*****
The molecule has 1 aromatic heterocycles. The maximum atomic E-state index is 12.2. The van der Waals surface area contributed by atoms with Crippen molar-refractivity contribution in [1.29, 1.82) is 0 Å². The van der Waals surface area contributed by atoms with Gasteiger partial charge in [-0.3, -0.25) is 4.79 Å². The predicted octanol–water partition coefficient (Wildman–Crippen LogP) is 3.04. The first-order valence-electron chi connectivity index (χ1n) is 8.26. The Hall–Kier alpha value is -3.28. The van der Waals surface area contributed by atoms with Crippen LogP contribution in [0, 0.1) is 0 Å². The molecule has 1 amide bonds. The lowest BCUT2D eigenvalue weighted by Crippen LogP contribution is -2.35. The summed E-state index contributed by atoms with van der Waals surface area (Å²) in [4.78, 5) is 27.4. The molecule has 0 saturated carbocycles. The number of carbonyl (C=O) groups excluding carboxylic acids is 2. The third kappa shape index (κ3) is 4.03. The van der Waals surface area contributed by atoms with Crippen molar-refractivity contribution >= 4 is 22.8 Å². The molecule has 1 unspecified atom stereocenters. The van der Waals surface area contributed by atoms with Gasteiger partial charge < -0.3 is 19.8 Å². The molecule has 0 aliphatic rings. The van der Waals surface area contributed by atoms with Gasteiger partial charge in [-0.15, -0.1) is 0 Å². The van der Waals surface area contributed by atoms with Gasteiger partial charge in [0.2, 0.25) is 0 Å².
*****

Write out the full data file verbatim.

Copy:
The molecule has 1 aromatic heterocycles. The maximum atomic E-state index is 12.2. The van der Waals surface area contributed by atoms with Crippen molar-refractivity contribution in [1.29, 1.82) is 0 Å². The van der Waals surface area contributed by atoms with Gasteiger partial charge in [-0.3, -0.25) is 4.79 Å². The predicted octanol–water partition coefficient (Wildman–Crippen LogP) is 3.04. The first-order valence-electron chi connectivity index (χ1n) is 8.26. The Hall–Kier alpha value is -3.28. The van der Waals surface area contributed by atoms with Crippen LogP contribution in [0, 0.1) is 0 Å². The molecule has 1 amide bonds. The lowest BCUT2D eigenvalue weighted by Crippen LogP contribution is -2.35. The summed E-state index contributed by atoms with van der Waals surface area (Å²) in [4.78, 5) is 27.4. The molecule has 0 saturated carbocycles. The number of carbonyl (C=O) groups excluding carboxylic acids is 2. The third kappa shape index (κ3) is 4.03. The van der Waals surface area contributed by atoms with Crippen molar-refractivity contribution >= 4 is 22.8 Å². The molecule has 1 unspecified atom stereocenters. The van der Waals surface area contributed by atoms with Gasteiger partial charge < -0.3 is 19.8 Å². The molecule has 0 aliphatic rings. The van der Waals surface area contributed by atoms with Gasteiger partial charge in [-0.15, -0.1) is 0 Å². The van der Waals surface area contributed by atoms with Gasteiger partial charge in [0.2, 0.25) is 0 Å².